NEW YORK — One of three likely buyers circling Bell & Howell Co., the Robert Bass investor group, said Monday that it will dramatically increase its large stake in the information services and publishing concern.
In addition, the Bass group said in a filing with the Securities and Exchange Commission in Washington that it plans to discuss its investment, now adding up to 16.2% of the company, with Bell & Howell's management.
Industry analysts said the filing signaled that Bell & Howell may have cast its fate with the Bass group over two other likely suitors, Macmillan Inc. of New York and Maxwell Communications Inc. of Britain.
"I have to conclude from today's announcement that (the Bass interests) are far more than passive investors, and will obviously force something to happen here," said Bert Boksen of Raymond, James & Associates.
In the SEC filing, the Bass group, which holds 1,522,900 shares, said it intends to tell federal regulators of its plans to buy up to 25% of the company's stock. The group also said it will tell the Federal Trade Commission that, depending on market conditions, it may buy 50% or more of the company's stock.
"From what I understand, they prefer them (the Bass interests) to Maxwell," said Duff & Phelps analyst George Podrasky.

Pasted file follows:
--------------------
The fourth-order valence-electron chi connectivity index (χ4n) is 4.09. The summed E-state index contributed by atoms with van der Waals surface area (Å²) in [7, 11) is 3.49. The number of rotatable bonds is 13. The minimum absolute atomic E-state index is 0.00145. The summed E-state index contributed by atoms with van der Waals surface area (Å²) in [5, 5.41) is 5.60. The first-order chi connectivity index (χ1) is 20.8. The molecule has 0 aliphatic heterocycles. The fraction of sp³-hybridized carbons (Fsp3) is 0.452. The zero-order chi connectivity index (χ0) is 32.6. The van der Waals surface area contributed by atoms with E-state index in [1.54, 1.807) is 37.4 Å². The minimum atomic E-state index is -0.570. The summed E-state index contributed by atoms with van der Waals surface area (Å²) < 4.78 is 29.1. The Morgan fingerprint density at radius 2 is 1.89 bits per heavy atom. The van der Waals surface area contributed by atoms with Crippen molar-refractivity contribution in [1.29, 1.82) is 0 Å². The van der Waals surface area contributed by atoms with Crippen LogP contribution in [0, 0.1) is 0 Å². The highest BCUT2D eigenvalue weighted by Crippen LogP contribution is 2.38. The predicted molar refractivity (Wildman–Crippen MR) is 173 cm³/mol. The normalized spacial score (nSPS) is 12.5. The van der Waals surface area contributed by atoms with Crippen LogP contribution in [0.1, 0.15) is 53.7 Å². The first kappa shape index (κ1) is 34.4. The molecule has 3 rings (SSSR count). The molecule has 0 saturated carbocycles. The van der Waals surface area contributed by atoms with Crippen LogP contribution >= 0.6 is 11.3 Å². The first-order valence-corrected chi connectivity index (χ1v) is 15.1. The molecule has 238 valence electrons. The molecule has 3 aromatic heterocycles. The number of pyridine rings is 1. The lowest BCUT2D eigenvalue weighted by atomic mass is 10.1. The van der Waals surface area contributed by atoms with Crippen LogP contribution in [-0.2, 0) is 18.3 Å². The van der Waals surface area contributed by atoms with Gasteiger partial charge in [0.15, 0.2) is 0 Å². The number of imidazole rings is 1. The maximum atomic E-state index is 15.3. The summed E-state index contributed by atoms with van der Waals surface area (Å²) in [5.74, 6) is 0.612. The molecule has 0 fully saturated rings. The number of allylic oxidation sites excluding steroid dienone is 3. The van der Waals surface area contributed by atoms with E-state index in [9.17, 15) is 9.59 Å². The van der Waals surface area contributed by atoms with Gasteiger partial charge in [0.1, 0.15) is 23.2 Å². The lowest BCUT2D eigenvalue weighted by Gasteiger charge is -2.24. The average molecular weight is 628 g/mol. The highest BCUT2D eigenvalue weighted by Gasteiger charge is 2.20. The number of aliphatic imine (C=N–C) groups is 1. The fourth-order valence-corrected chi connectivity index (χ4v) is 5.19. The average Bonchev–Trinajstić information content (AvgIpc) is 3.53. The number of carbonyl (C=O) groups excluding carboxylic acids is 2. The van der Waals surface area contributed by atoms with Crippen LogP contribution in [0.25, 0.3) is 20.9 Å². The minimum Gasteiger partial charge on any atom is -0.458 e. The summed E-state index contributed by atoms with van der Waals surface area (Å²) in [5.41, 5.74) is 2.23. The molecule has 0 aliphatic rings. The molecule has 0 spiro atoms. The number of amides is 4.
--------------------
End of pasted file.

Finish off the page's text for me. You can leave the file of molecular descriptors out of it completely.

A Bell & Howell spokesman would not comment on the Bass group, except to say that its statements about discussions between the Bass group and management were accurate.
Macmillan and Maxwell Communications, both publishing concerns, have taken large stakes in Skokie, Ill.-based Bell & Howell and have expressed interest in seeking control. Analysts have said the companies are interested in several promising businesses at Bell & Howell, once known as a manufacturer of home movie cameras and slide projectors. These include its document and mail processing unit and textbook publishing.
Analysts said there was speculation that the Bass interests were working with management and that they might successfully bar other potential bidders.
Boksen said the Bass group has a variety of options. "They might work something out with existing management--some sort of LBO (leveraged buyout). They could approach the company and sell off assets they don't find attractive. . . . It's kind of clear they are going to make something happen," he said.
"It looks like they're trying to set up the Bass brothers as the white knight and we'll have to wait and see how that plays out," one trader said of Bell & Howell management.
Analysts said Bell & Howell could be worth more than $65 per share in a takeover situation. Its shares were up $3.25 at $61.75 on Monday on the New York Stock Exchange.
Analysts said there is little chance that the three suitors would agree to break the company up among themselves. "They may not be able to break it into the right pieces," analyst Podrasky said.
All three interests would be attracted to the Merrill educational publishing unit and most likely would sell the office equipment business, he said.